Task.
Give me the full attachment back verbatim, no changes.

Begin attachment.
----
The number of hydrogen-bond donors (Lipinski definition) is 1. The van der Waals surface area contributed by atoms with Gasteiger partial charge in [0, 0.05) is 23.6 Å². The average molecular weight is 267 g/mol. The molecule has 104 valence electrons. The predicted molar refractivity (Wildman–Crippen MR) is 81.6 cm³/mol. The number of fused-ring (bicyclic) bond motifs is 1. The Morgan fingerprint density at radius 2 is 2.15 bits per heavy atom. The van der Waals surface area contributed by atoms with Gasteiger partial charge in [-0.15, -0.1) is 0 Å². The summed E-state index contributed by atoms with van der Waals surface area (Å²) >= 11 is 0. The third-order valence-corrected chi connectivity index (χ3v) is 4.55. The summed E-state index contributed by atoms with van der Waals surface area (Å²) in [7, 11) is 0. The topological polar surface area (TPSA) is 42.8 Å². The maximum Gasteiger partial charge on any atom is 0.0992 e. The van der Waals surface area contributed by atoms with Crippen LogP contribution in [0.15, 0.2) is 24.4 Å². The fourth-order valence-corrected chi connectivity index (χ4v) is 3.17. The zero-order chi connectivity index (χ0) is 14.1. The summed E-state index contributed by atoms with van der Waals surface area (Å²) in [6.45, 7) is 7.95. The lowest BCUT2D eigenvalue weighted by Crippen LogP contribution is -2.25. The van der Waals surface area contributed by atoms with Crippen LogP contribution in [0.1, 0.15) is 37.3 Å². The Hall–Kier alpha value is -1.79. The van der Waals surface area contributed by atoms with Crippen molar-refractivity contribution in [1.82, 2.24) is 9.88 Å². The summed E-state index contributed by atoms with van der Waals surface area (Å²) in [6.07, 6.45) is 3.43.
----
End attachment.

The number of hydrogen-bond donors (Lipinski definition) is 1. The van der Waals surface area contributed by atoms with Gasteiger partial charge in [0, 0.05) is 23.6 Å². The average molecular weight is 267 g/mol. The molecule has 104 valence electrons. The predicted molar refractivity (Wildman–Crippen MR) is 81.6 cm³/mol. The number of fused-ring (bicyclic) bond motifs is 1. The Morgan fingerprint density at radius 2 is 2.15 bits per heavy atom. The van der Waals surface area contributed by atoms with Gasteiger partial charge in [-0.15, -0.1) is 0 Å². The summed E-state index contributed by atoms with van der Waals surface area (Å²) >= 11 is 0. The third-order valence-corrected chi connectivity index (χ3v) is 4.55. The summed E-state index contributed by atoms with van der Waals surface area (Å²) in [7, 11) is 0. The topological polar surface area (TPSA) is 42.8 Å². The maximum Gasteiger partial charge on any atom is 0.0992 e. The van der Waals surface area contributed by atoms with Crippen LogP contribution in [0.15, 0.2) is 24.4 Å². The fourth-order valence-corrected chi connectivity index (χ4v) is 3.17. The zero-order chi connectivity index (χ0) is 14.1. The summed E-state index contributed by atoms with van der Waals surface area (Å²) in [6.45, 7) is 7.95. The lowest BCUT2D eigenvalue weighted by Crippen LogP contribution is -2.25. The van der Waals surface area contributed by atoms with Crippen LogP contribution in [0.1, 0.15) is 37.3 Å². The Hall–Kier alpha value is -1.79. The van der Waals surface area contributed by atoms with Crippen molar-refractivity contribution in [1.82, 2.24) is 9.88 Å². The summed E-state index contributed by atoms with van der Waals surface area (Å²) in [6.07, 6.45) is 3.43.